broken down and removed from your body. Higher levels of HDL are associated with a lower risk of heart disease.
  • LDL “bad” Cholesterol. High levels of LDL can eventually lead to plaque buildup within your blood vessels and narrow the passageways, causing a heart attack or stroke.

What Causes High LDL?

Genetics, other medical conditions, and some medications are all risk factors for high cholesterol, however, the most common cause is an unhealthy lifestyle.

Unhealthy Lifestyle Habits

  • Unhealthy eating patterns
  • Lack of physical activity
  • Smoking


In some cases, high LDL is inherited. This condition is called familial hypercholesterolemia (FH). FH is caused by a genetic mutation that affects the ability of your liver to dispose of the extra LDL, which may lead to high levels of LDL and an increased risk of developing heart disease.

Other Medical Conditions

  • Chronic kidney disease
  • Diabetes
  • HIV
  • Hypothyroidism
  • Overweight or obesity
  • Polycystic ovary syndrome
  • Inflammatory diseases, such as psoriasis and rheumatoid arthritis


Some prescriptions that you take for other medical conditions can increase your cholesterol.

Know Your Numbers

According to the Centers for Disease Control, over 31 percent of Americans have high LDL. High cholesterol doesn’t cause noticeable symptoms, so you may not even know you have it.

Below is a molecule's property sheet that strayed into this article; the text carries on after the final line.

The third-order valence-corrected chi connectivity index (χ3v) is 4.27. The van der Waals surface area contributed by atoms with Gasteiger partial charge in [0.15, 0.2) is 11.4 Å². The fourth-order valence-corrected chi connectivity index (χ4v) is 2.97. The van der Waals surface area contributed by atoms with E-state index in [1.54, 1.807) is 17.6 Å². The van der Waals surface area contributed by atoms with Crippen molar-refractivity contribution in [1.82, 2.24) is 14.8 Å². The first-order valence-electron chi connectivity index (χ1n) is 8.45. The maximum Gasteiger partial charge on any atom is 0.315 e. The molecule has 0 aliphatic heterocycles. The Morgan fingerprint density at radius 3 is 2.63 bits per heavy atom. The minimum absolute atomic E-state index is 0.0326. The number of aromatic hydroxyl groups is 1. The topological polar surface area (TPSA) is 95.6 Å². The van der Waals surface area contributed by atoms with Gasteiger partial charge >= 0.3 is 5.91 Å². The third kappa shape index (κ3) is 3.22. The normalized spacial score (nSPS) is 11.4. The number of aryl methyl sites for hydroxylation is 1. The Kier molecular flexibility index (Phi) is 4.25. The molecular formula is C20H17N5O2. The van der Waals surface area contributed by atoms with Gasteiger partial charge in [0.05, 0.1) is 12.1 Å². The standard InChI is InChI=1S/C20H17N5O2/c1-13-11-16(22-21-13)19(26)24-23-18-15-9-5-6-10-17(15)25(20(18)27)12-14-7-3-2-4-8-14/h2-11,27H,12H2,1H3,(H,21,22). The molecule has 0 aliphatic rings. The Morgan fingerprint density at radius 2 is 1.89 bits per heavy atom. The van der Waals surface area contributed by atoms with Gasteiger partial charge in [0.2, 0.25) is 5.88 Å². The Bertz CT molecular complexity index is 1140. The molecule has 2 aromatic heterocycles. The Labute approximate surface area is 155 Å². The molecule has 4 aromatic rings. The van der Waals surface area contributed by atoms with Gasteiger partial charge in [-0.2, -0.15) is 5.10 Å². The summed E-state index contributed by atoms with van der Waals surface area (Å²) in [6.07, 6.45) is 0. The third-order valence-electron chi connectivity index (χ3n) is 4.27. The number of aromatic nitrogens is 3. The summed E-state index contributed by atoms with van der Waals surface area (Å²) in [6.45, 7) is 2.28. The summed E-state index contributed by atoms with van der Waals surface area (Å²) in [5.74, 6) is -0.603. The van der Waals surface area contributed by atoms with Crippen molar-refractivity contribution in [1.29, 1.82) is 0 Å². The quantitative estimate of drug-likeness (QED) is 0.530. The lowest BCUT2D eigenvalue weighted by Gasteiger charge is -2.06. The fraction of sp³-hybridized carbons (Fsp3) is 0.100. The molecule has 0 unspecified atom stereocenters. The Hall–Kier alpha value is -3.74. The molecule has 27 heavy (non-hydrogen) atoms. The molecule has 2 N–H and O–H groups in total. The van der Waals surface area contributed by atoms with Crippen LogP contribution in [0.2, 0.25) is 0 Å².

The only way to find out if you have high cholesterol is through a blood test, called a lipid panel, that measures cholesterol in milligrams per deciliter of blood (mg/dL). See the table below to find out if you have a healthy cholesterol level based on your age and gender.

Healthy Blood Cholesterol Levels by Age and Sex

If you don’t know your numbers, ask your health care provider about getting tested, especially if you have a family history of high cholesterol or heart disease. The earlier you know your numbers, the sooner you can take steps to manage them.

How to Prevent High “bad” (LDL) Cholesterol

Modifying your lifestyle and diet are the best ways to prevent high LDL levels and to keep a healthy level of HDL. This includes:

  • Eating a low fat/high fiber diet
  • Exercising regularly
  • Maintaining a healthy weight